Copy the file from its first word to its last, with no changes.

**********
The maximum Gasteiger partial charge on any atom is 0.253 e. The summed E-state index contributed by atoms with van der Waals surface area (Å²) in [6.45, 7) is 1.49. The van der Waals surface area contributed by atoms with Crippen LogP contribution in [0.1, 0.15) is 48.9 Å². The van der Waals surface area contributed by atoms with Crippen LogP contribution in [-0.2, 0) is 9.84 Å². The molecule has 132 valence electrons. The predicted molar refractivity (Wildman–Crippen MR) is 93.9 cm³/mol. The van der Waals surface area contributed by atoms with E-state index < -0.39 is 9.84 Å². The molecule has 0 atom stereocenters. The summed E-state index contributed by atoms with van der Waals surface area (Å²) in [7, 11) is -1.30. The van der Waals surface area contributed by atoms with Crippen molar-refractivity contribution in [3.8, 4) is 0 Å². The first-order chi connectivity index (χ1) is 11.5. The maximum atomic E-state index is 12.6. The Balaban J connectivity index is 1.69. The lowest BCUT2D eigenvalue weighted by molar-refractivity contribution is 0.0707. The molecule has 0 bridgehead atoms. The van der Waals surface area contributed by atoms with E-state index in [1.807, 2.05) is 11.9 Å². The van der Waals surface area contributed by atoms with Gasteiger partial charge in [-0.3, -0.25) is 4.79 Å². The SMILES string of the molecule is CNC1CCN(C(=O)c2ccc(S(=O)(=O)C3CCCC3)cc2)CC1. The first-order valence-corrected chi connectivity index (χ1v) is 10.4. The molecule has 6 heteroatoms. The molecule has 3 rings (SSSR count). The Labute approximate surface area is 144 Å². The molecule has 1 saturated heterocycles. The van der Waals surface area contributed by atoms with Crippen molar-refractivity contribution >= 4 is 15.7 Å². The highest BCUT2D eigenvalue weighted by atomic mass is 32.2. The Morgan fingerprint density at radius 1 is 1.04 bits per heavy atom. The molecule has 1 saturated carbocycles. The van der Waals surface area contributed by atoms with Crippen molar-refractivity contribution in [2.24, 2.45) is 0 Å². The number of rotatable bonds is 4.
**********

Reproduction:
The maximum Gasteiger partial charge on any atom is 0.253 e. The summed E-state index contributed by atoms with van der Waals surface area (Å²) in [6.45, 7) is 1.49. The van der Waals surface area contributed by atoms with Crippen LogP contribution in [0.1, 0.15) is 48.9 Å². The van der Waals surface area contributed by atoms with Crippen LogP contribution in [-0.2, 0) is 9.84 Å². The molecule has 132 valence electrons. The predicted molar refractivity (Wildman–Crippen MR) is 93.9 cm³/mol. The van der Waals surface area contributed by atoms with E-state index < -0.39 is 9.84 Å². The molecule has 0 atom stereocenters. The summed E-state index contributed by atoms with van der Waals surface area (Å²) in [7, 11) is -1.30. The van der Waals surface area contributed by atoms with Crippen molar-refractivity contribution in [3.8, 4) is 0 Å². The first-order chi connectivity index (χ1) is 11.5. The maximum atomic E-state index is 12.6. The Balaban J connectivity index is 1.69. The lowest BCUT2D eigenvalue weighted by molar-refractivity contribution is 0.0707. The molecule has 0 bridgehead atoms. The van der Waals surface area contributed by atoms with E-state index in [1.807, 2.05) is 11.9 Å². The van der Waals surface area contributed by atoms with Gasteiger partial charge in [-0.3, -0.25) is 4.79 Å². The SMILES string of the molecule is CNC1CCN(C(=O)c2ccc(S(=O)(=O)C3CCCC3)cc2)CC1. The first-order valence-corrected chi connectivity index (χ1v) is 10.4. The molecule has 6 heteroatoms. The molecule has 3 rings (SSSR count). The Labute approximate surface area is 144 Å². The molecule has 1 saturated heterocycles. The van der Waals surface area contributed by atoms with Crippen molar-refractivity contribution >= 4 is 15.7 Å². The highest BCUT2D eigenvalue weighted by atomic mass is 32.2. The Morgan fingerprint density at radius 1 is 1.04 bits per heavy atom. The molecule has 1 saturated carbocycles. The van der Waals surface area contributed by atoms with Crippen molar-refractivity contribution in [2.24, 2.45) is 0 Å². The number of rotatable bonds is 4.